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Zoë’s Pet Peeves: I’m Not Flirtatious, I’m Blurtatious (Don’t Hate Me Because I’m Impulsive…)

Zoë's Pet Peeve #5 - I'm not flirtatious - I'm blurtatious!Let me take you on a pre-ADHD diagnosis flashback: I’m 24 years old. I’m at a party. It’s crowded, noisy. I have a good-looking man pinned in a corner, and I’m talking his ear off.

Ignoring social cues

After about an hour or so, I notice a dark-haired woman glaring at me from across the room. It’s his girlfriend. A part of my brain registers: “DANGER! DANGER! Retreat … retreat …,” but it’s just a teeny, lazy part of my brain that generally doesn’t like to get up off the couch to change the channel. I ignore it and carry on with my diatribe.

I also don’t register the wild-eyed look in the poor guy’s eyes. He’s desperately seeking an escape route, but my rapid-fire, intense blather holds him like a force field in the room.

Before my diagnosis, I had little to no insight into my seemingly flirtatious behavior. I would come home from a night out and wonder why I had showered so much attention on someone I had no romantic interest in, whom I knew wasn’t really that interested in whatever I was droning on about, and all at the cost of angering a total stranger (his glowering girlfriend, spouse or date).

Contributing ADHD symptoms

When I first discovered the conditions for diagnosis of ADHD, I realized I came by my behaviors honestly:

Hyperactive children … dash around touching or playing with whatever is in sight, or talk incessantly.

The description of impulsivity is even more telling:

Impulsive children seem unable to control their immediate reactions or think before they act. They will often blurt out inappropriate comments, show their emotions without restraint, and act without considering the consequences. (Both of these symptoms are described here).

What if the ADHD child is an adult?!

In hindsight, I can think of any number of situations as an adult where I did all of these things, causing shame and embarrassment to myself and others. I was mystified by my own behavior. Sometimes I could see what I was doing, but it was like an out-of-body experience. I could watch myself, but remained powerless to stop or control my cringe-worthy behavior.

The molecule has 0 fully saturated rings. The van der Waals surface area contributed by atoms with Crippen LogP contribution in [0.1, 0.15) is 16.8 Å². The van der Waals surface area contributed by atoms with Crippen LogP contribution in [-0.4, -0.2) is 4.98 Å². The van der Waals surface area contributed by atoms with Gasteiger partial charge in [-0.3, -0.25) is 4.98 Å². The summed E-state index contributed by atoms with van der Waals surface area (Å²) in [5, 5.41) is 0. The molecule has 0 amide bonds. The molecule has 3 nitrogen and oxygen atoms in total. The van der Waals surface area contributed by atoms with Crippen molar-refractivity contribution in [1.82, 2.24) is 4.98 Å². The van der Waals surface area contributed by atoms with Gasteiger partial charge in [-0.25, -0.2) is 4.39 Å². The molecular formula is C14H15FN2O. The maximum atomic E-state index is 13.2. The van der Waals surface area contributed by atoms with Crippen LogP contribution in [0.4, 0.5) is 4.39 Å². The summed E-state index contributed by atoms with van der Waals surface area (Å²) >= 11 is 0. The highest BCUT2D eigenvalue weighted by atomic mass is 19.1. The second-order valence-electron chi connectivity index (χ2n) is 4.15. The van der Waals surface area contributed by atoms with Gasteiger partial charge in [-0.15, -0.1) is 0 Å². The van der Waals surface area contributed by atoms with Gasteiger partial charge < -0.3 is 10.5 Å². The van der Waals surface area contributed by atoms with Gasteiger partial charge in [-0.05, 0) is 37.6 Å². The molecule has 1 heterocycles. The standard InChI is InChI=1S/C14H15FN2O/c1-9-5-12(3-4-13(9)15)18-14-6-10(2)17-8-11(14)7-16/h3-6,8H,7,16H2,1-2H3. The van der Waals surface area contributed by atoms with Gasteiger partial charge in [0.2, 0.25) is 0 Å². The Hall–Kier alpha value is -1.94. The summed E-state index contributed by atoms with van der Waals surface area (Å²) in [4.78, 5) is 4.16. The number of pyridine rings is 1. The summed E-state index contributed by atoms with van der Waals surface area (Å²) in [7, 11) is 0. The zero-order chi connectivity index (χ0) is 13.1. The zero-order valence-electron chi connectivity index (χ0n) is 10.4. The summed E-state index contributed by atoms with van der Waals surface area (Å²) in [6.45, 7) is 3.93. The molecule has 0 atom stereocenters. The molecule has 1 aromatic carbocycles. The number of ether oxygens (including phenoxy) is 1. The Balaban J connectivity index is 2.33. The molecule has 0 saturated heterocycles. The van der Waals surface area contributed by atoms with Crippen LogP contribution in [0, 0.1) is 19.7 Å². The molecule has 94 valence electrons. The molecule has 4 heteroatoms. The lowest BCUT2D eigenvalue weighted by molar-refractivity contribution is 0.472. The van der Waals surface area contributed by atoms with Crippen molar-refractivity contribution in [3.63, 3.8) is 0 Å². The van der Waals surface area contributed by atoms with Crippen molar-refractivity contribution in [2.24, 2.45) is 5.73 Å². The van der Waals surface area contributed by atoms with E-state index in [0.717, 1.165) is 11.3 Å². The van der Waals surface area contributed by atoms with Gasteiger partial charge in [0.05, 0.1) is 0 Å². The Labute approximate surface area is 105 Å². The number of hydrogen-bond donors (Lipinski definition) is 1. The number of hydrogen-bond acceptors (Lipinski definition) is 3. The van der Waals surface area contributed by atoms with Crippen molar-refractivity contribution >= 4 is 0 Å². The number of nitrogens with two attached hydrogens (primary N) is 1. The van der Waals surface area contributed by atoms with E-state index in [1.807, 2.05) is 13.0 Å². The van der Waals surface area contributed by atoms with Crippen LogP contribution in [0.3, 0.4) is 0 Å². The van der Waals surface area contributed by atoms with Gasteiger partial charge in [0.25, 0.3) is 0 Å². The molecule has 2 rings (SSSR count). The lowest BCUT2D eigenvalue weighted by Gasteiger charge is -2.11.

Ingredients in a recipe for disaster …

Throw alcohol into the mix, and things would escalate. Anxiety, same thing. Adding alcohol or anxiety (or both) to my hyperactive and impulsive ADHD symptoms was like waking the dragon … enter the dreaded Blurt Beast. Not pretty.

To make matters worse, add some sort of undiagnosed auditory processing issue. To wit: I can’t pick up the thread of a conversation if the room is crowded, noisy, and/or there is more than one person talking at a time (as in a party or other social situation). Given this, cornering someone for a one-on-one conversation starts to look like a pretty good idea. I don’t think Mr. Handsome’s girlfriend saw it quite that way.

ADHD challenges invisible

And why would she? My impairments aren’t visible. I have no cast, no wheelchair, no outward sign that says, it’s not me, it’s my ADHD. What others see is a Jezebel in full swing.

Add to this the ADHDer’s noted lack of self-observation, and you have a recipe for social disaster. (And we don’t even want to begin to mention that ADHDers are often described as charming, witty, funny, and much younger-looking than their age … all not our fault! And, unfortunately, not helpful in a case of mistaken flirtation!).

Don’t hate me because I’m blurtatious …

Now that I know about ADHD and how it works in my life (or makes my life not work), I implore you: don’t hate me because I’m blurtatious. I’m not flirting with your guy, honest. I’m just hearing challenged and incapable of normal human interaction in any loud or crowded social situation.

Adapting to accommodate ADHD symptoms

I’ve adapted by doing some serious self-observation and creating my own self-administered behavioral modification program. Or, if I’m feeling too tired to tackle the stress of a night out (which is a 50/50 gamble as to whether it’ll drain or entertain me), I just stay at home watching movie re-runs. It’s kept me out of trouble, but it does get lonely sometimes. Wait! That’s not a come-on, honest! I didn’t mean it that way. Unless you’re single and like intense, charming, intelligent, ADHD women … lol

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Zoë’s Pet Peeves: I’m Not Flirtatious, I’m Blurtatious (Don’t Hate Me Because I’m Impulsive…)

Zoë Kessler, BA, B.Ed.

Zoë Kessler is an award-winning author, journalist, and speaker specializing in women and Attention Deficit Hyperactivity Disorder (ADHD / ADD).

A frequent contributor to ADDitude Magazine, Kessler has also created video, standup comedy, and guest blogs on ADHD and Marriage covering ADHD-related topics.

Zoë, an internationally recognized ADHD expert, has been interviewed on radio and featured in magazine articles, documentaries, and books on the topic of women and ADHD across North America.

Her newly-released memoir ADHD According to Zoë - The Real Deal on relationships, Finding Your Focus & Finding Your Keys (New Harbinger Publications, 2013) about life with ADHD is now available.

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APA Reference
Kessler, Z. (2011). Zoë’s Pet Peeves: I’m Not Flirtatious, I’m Blurtatious (Don’t Hate Me Because I’m Impulsive…). Psych Central. Retrieved on October 1, 2020, from


Last updated: 26 Feb 2011
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